20 And he said: Thou canst not see my face, for there shall no man see me, and live. 21 And the LORD said: Behold, there is a place by me, and thou shalt stand upon a rock; 22 and it shall come to pass, while my glory passeth by, that I will put thee in a cliff of the rock, and will cover thee with my hand while I pass by. 23 And I will take away mine hand, and thou shalt see my back parts, but my face shall not be seen. (Ex 33:20-23)
In the case of the prophet Micah son of Imlah (different from the Micah author of the book by the same name) we see that this prophet also saw God seated on His throne (I K 22:19 and II Chr 18:18), and he even speaks about his right hand and his left hand.
And he said: Hear thou therefore the word of the LORD, I saw the LORD sitting on his throne, and all the host of heaven standing by him on his right hand and on his left. (I K 22:19)
Again he said: Therefore hear the word of the LORD; I saw the LORD sitting upon his throne, and all the host of heaven standing on his right hand and on his left. (II Chr 18:18)
As for Isaiah, we see in 6:1 that he also, like Micah, saw God seated in His throne. In Ezekiel 1:26-28 we read that this prophet saw a likeness that seemed of man, seated on the throne. That is, that he declares to us that the being that he identifies as God, had the likeness of a human being. Later we see that in verse 27 he describes how he looked from his loins even upward and from his loins even downward , mentioning to us again similar parts of the human body, in this case the loins.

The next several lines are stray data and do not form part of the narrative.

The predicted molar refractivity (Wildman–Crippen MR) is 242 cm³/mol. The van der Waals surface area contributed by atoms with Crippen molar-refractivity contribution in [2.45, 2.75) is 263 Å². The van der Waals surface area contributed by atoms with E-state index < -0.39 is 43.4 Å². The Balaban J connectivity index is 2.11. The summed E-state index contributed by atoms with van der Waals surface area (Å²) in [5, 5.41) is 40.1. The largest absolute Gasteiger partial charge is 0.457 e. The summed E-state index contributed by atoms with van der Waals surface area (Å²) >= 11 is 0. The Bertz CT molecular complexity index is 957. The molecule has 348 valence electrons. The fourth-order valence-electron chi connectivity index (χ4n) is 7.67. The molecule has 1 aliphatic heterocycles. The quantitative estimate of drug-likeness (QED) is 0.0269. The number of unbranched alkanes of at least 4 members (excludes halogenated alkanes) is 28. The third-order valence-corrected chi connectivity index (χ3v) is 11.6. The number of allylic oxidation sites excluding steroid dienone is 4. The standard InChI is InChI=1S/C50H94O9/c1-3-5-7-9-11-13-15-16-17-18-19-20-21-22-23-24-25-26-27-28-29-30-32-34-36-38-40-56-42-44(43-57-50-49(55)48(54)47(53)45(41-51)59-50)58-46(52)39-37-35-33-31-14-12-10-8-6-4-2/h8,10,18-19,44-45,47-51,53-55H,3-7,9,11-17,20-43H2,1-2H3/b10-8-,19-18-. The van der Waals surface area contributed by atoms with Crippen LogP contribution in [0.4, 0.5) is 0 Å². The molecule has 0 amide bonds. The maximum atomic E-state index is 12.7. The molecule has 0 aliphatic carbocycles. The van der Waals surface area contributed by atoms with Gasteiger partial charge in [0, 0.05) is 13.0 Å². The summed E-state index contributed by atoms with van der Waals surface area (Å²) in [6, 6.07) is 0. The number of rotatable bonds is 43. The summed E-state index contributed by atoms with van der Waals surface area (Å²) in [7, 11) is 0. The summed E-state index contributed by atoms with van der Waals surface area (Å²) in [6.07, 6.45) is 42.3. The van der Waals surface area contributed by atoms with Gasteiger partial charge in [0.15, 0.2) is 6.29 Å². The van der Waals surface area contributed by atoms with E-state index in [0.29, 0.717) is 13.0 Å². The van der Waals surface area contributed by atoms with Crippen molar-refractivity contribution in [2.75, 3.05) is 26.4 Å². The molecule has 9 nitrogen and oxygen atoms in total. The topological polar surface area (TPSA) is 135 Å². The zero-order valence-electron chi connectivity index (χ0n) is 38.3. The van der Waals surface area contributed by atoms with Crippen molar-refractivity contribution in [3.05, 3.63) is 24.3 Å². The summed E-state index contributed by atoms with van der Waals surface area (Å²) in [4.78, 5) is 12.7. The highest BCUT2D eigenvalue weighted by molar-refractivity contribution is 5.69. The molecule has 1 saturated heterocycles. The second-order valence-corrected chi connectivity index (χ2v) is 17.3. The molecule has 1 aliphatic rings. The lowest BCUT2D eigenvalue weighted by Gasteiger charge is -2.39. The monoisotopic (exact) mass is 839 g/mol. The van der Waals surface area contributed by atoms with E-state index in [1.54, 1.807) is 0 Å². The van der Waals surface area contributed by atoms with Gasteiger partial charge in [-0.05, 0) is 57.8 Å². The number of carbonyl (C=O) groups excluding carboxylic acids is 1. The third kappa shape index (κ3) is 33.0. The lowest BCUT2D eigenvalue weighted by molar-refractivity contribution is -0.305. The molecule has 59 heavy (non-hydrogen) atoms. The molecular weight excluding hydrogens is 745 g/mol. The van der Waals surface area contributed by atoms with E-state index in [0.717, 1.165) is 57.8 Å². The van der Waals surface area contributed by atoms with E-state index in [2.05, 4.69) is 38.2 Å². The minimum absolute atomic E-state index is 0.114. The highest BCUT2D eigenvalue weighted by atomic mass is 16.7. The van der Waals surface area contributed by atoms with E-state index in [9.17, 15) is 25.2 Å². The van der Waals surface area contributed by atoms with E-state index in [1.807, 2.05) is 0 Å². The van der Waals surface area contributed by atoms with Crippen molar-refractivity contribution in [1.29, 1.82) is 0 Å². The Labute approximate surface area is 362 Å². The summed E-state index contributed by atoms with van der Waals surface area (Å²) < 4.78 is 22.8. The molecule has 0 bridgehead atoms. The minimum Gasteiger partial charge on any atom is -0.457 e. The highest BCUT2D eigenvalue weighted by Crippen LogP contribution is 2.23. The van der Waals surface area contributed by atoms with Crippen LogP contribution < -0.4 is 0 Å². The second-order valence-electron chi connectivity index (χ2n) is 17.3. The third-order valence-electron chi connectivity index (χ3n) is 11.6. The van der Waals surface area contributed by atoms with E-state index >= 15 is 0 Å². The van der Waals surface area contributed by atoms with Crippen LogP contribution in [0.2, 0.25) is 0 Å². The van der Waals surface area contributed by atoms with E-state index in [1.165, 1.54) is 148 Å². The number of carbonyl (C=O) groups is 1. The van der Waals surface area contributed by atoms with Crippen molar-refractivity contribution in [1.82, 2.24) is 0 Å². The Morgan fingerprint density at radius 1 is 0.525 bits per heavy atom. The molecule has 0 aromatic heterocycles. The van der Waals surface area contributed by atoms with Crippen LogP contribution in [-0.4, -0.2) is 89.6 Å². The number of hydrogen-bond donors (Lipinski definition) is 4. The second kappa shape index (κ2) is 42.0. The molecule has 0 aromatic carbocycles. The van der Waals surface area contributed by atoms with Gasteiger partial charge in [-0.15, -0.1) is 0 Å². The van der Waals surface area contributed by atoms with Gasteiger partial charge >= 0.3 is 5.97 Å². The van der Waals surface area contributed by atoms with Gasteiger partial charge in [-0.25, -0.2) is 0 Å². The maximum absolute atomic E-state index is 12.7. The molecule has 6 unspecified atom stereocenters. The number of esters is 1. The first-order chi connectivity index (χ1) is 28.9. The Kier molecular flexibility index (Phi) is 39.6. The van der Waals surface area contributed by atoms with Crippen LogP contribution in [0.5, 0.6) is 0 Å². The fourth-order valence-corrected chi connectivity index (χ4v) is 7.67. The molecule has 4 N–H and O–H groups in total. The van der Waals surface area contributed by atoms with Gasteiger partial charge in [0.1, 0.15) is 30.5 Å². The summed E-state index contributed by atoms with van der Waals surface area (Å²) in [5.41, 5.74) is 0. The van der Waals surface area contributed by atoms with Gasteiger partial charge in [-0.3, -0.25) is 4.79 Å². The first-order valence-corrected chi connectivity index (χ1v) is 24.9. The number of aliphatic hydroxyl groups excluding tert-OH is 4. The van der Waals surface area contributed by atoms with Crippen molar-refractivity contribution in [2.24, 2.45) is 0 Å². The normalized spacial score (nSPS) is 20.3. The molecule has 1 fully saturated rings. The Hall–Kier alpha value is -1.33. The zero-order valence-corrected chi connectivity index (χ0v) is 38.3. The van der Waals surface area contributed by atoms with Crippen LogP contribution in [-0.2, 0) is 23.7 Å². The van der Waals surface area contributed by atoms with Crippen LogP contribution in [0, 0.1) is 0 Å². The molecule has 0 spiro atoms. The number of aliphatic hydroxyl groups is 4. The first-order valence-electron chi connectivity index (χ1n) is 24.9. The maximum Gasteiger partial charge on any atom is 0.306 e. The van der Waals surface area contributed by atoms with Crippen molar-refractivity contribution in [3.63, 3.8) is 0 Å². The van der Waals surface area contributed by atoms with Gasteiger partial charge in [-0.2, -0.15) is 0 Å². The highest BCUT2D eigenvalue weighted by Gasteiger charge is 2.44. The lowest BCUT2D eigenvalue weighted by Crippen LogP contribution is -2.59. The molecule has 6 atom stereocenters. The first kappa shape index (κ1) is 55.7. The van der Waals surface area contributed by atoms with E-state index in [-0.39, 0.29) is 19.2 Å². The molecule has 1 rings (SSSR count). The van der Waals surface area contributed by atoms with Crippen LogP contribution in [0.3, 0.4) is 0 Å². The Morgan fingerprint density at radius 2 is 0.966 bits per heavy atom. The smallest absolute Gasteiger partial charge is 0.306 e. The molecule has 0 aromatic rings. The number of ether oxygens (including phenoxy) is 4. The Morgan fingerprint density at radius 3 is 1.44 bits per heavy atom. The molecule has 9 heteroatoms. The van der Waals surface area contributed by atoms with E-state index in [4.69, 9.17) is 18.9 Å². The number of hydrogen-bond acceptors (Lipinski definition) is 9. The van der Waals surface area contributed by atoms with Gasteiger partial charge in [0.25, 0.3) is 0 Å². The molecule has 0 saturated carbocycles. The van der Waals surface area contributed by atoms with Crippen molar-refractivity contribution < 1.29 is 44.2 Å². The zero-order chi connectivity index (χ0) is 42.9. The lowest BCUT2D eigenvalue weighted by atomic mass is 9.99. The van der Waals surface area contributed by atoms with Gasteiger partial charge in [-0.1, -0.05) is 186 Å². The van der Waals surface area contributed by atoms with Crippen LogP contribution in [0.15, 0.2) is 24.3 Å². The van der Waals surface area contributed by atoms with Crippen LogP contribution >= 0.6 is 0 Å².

In the year that king Uzziah died I saw also the Lord sitting upon a throne, high and lifted up, and his train filled the temple. (Isa 6:1)
26 And above the firmament that was over their heads was the likeness of a throne, as the appearance of a sapphire stone, and upon the likeness of the throne was the likeness as the appearance of a man above upon it. 27 And I saw as the colour of amber, as the appearance of fire round about within it, from the appearance of his loins even upward, and from the appearance of his loins even downward, I saw as it were the appearance of fire, and it had brightness round about. 28 As the appearance of the bow that is in the cloud in the day of rain, so was the appearance of the brightness round about. This was the appearance of the likeness of the glory of the LORD. And when I saw it, I fell upon my face, and I heard a voice of one that spake. (Ezk 1:26-28)